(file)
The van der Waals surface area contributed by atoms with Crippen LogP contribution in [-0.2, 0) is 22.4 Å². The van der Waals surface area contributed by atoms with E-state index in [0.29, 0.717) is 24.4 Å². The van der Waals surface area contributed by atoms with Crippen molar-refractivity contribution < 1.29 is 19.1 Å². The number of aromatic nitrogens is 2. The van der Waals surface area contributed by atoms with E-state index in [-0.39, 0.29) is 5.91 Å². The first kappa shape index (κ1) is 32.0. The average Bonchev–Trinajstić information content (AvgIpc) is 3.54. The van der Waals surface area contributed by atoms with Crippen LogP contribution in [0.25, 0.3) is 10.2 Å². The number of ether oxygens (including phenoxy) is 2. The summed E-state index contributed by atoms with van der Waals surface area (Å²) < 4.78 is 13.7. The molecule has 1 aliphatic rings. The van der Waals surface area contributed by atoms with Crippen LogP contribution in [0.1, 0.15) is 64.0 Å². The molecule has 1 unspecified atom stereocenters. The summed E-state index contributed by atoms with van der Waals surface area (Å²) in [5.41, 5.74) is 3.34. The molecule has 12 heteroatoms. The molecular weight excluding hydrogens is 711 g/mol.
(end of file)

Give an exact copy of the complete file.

The van der Waals surface area contributed by atoms with Crippen LogP contribution in [-0.2, 0) is 22.4 Å². The van der Waals surface area contributed by atoms with E-state index in [0.29, 0.717) is 24.4 Å². The van der Waals surface area contributed by atoms with Crippen molar-refractivity contribution < 1.29 is 19.1 Å². The number of aromatic nitrogens is 2. The van der Waals surface area contributed by atoms with E-state index in [-0.39, 0.29) is 5.91 Å². The first kappa shape index (κ1) is 32.0. The average Bonchev–Trinajstić information content (AvgIpc) is 3.54. The van der Waals surface area contributed by atoms with Crippen LogP contribution in [0.25, 0.3) is 10.2 Å². The number of ether oxygens (including phenoxy) is 2. The summed E-state index contributed by atoms with van der Waals surface area (Å²) < 4.78 is 13.7. The molecule has 1 aliphatic rings. The van der Waals surface area contributed by atoms with Crippen LogP contribution in [0.1, 0.15) is 64.0 Å². The molecule has 1 unspecified atom stereocenters. The summed E-state index contributed by atoms with van der Waals surface area (Å²) in [5.41, 5.74) is 3.34. The molecule has 12 heteroatoms. The molecular weight excluding hydrogens is 711 g/mol.